Rimsky-Korsakov, with only piano lessons and his shipboard study of Berlioz, managed to complete his first symphony and Balakirev premiered it in St. Petersburg with his orchestra on New Year’s Eve of 1865; this established Rimsky-Korsakov’s local reputation as a renowned orchestrator. But even so, he was astonished when, in 1871, the St. Petersburg Conservatory invited him to join their faculty to teach composition and orchestration. On reading the syllabus, he became even more unsettled and contacted his friend Tchaikovsky for advice. Tchaikovsky, with his thorough conservatory training and success as a composer, advised Rimsky-Korsakov to study hard. Rimsky-Korsakov joined the faculty, and doggedly stayed ahead of the class by studying lesson after lesson, absorbing music jargon and the techniques of music composition. In his own words, “I became the conservatory’s best pupil.”
He would grow up to be Stravinsky’s composition teacher, as well as that of Glazunov, Respighi, and Prokofiev, to name only the most famous of his more than 250 students. He composed fifteen operas, fifteen works for orchestra (four of which—Scheherazade, Sadko, Capriccio Espagnol, and the Russian Easter Festival Overture—are well known in European concert halls), and many, many other pieces. He composed works for military band, art songs, sacred choral music, and chamber music, but we know little of his output in the U. S. other than Scheherazade and The Flight of the Bumblebee. One can be grateful that these days just about all of it can be found on YouTube, performed by European organizations.
Mozart and Salieri began life in 1830 as a short drama by Alexander Pushkin. Pushkin, seen in Russia as a reverential being, spoken of as the Russian Shakespeare, automatically brought a patina of genius to this work that demanded attention from the Russian public as well as its cultural thinkers. But before coming to Mozart and Salieri, Rimsky-Korsakov had a relationship with The Stone Guest, also by Pushkin, as, decades before, it was adapted by Alexander Dargomychsky as an opera. Dargomychsky asked Rimsky-Korsakov to orchestrate his score, and Rimsky-Korsakov was so fascinated by the work that he orchestrated it on three separate occasions. The Stone Guest also links to Mozart, as this is a name given to the Commendatore in Mozart’s Don Giovanni, where Pushkin first encountered this concept.
When Rimsky-Korsakov made his opera adaptation of Mozart and Salieri in 1897, composers were questioning the quality, even the validity, of the way the music of their time was being composed. Rimsky-Korsakov was additionally goaded by the Tsar, who, agreeing with complaints that Rimsky-Korsakov’s recent compositions were boring, struck his newest opera from the list of works to be premièred at the Mariinsky Theatre. This was a wound. It was time for Rimsky-Korsakov to look more closely at his learned, and a bit dry, composition techniques. It was time for a change.
One of the areas where he thought he had lost some expressive power in his operas was the recitative (sung dialog). Introduced in Florence in the last decade of the 1500s, recitative is the invention that made opera possible, as it allowed speech to be rendered through music in a natural way (as opposed to song). Composing recitative is not easy and continues to be a challenge for composers even today. In Mozart and Salieri, Rimsky-Korsakov began to combine Dargomychsky’s approach with his own thinking about realism in music. It was an enormous success, in most circles. But perhaps the best decision Rimsky-Korsakov made was to retain, nearly word-for-word, Pushkin’s brilliant text.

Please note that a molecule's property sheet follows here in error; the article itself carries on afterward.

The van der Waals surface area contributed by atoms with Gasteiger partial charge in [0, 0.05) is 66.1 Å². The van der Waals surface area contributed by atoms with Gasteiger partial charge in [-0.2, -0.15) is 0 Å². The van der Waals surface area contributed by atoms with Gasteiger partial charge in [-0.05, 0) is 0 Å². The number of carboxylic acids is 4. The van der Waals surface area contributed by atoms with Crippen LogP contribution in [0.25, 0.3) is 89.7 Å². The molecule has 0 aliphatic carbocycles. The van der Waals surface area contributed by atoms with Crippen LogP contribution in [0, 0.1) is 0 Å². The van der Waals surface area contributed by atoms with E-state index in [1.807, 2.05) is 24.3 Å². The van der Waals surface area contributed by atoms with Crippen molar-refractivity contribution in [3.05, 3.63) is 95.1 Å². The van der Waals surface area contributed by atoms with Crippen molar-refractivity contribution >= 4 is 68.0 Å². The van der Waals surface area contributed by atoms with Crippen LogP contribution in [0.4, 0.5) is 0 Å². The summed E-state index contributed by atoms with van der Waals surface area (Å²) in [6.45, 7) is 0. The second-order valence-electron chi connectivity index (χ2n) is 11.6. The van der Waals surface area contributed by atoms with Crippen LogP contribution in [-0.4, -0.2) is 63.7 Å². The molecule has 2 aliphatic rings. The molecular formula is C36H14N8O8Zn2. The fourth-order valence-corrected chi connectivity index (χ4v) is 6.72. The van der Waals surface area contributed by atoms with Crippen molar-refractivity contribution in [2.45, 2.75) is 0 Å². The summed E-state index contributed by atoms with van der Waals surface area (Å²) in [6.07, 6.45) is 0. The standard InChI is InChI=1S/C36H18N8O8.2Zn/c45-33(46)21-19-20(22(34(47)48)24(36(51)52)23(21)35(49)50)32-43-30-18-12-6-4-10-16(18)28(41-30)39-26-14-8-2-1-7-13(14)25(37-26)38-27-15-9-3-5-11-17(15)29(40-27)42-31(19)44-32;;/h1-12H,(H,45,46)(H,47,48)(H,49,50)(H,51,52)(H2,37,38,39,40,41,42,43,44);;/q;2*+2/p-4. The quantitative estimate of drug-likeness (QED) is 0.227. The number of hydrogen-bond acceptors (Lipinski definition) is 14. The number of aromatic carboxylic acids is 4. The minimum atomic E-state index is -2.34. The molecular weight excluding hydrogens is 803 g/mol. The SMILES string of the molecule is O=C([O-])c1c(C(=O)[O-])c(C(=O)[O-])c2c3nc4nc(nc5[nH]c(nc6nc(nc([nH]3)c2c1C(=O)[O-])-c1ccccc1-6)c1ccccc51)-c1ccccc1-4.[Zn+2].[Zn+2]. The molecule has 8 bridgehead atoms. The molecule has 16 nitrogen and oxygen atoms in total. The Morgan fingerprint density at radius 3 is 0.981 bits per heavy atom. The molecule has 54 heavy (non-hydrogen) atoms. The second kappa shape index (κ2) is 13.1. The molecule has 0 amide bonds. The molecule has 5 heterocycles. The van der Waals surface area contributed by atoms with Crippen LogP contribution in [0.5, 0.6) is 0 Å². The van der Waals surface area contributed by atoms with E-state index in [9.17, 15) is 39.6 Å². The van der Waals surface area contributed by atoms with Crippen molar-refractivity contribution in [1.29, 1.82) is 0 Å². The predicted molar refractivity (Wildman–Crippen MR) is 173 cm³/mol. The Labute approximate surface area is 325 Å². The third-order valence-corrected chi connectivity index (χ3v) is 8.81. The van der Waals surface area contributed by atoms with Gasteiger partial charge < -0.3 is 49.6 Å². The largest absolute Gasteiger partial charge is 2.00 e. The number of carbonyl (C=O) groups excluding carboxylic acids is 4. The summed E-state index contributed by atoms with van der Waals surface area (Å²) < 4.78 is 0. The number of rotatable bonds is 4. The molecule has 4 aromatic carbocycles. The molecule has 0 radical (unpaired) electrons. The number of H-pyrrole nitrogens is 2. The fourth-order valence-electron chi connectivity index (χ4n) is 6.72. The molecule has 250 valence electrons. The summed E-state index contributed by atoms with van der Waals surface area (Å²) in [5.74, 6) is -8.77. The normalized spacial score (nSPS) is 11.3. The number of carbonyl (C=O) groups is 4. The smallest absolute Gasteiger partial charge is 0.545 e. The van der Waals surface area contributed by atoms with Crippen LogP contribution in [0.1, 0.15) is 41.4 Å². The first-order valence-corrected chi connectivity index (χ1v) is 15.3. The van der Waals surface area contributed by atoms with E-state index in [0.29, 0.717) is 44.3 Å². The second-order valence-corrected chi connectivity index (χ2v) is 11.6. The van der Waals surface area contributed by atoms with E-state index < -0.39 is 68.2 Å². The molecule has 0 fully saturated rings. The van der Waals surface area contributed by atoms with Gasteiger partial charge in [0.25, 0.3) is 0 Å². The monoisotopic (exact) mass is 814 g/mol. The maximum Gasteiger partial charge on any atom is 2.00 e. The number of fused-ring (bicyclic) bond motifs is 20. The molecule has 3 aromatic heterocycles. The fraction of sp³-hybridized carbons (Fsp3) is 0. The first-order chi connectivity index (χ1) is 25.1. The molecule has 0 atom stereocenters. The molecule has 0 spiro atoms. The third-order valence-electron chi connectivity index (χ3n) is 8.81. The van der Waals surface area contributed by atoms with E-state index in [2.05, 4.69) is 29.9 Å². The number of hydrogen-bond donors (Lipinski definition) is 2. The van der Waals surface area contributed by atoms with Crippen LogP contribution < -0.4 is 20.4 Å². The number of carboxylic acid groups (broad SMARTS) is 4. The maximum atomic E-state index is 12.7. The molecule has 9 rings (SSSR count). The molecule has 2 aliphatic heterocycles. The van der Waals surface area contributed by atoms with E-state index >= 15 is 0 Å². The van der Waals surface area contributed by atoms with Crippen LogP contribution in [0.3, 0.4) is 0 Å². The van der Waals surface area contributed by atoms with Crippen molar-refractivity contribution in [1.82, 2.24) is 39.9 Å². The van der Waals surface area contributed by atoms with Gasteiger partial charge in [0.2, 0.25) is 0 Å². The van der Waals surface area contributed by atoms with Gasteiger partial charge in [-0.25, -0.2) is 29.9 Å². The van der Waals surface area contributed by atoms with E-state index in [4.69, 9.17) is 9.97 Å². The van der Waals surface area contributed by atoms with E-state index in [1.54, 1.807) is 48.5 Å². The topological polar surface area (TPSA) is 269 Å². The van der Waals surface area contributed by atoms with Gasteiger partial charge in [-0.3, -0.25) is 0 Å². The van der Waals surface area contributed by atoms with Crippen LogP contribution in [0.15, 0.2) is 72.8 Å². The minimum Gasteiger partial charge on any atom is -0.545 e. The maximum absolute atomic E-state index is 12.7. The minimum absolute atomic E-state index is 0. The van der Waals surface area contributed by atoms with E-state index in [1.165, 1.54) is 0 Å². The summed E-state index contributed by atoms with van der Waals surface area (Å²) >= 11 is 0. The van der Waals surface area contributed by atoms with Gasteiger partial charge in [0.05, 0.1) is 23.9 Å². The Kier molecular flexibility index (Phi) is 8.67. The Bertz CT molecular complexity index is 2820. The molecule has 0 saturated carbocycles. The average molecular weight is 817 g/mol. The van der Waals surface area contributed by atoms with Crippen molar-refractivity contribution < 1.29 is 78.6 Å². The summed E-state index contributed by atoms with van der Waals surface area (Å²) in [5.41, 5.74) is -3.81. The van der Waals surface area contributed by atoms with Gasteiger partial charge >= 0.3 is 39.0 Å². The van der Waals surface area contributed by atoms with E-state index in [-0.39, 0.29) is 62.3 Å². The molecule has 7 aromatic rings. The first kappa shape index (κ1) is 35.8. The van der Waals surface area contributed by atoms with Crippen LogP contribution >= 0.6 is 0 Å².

Pushkin was exploring a range of emotions in his imagined scenario where Salieri, a very successful, established composer, faces an unparalleled musical genius in Mozart. Pushkin’s argument about God’s fairness in granting divine ability to an unworthy roué, requiring nothing in return—as opposed to refusing the prayers of a hard-working, self-sacrificing, dedicated suppliant—is still intriguing. How can God be so unjust?
Another of Pushkin’s arguments was that the effortless, God-given genius commanded by Mozart dwarfed the talents of all his contemporaries. Perfection fell from his fingers, seemingly without thought, without revision. Like rain from Heaven, it cost him nothing. Whereas Salieri was the most lauded living composer at the time, securely at the very pinnacle of worldly success. Work did cost him, frustrate him, exhaust him, and when faced with this twenty-something piano-playing whiz-kid who was taking the world by storm, threw up his hands in anguish.
Pushkin gives us only Mozart and Salieri in this little drama, and he keeps them before us not so very long, yet he is able to flesh out an established artist’s suffering in the presence of a gifted youth who is all grace and wit. While Pushkin and Rimsky-Korsakov allow Salieri to express his terrible fear of Mozart and his great disappointment in God, Mozart is mysterious, saying little of consequence, maintaining his cultured air of nonchalance. Salieri proclaims, Mozart, you are God! You don’t know it, but I know it! I know! Mozart responds, Bah! Maybe so, but my divinity’s hungry for dinner. Pushkin indicated specific points where music composed by Mozart is to be performed. His use of these specific pieces, and in these places, offers better insight than words. Mozart does offer unalloyed ease, but only briefly. He also calls up darker depths. He offers an excerpt from his Requiem. Despite Mozart’s God-given talent, he, too, suffers, but not from something so common as Envy.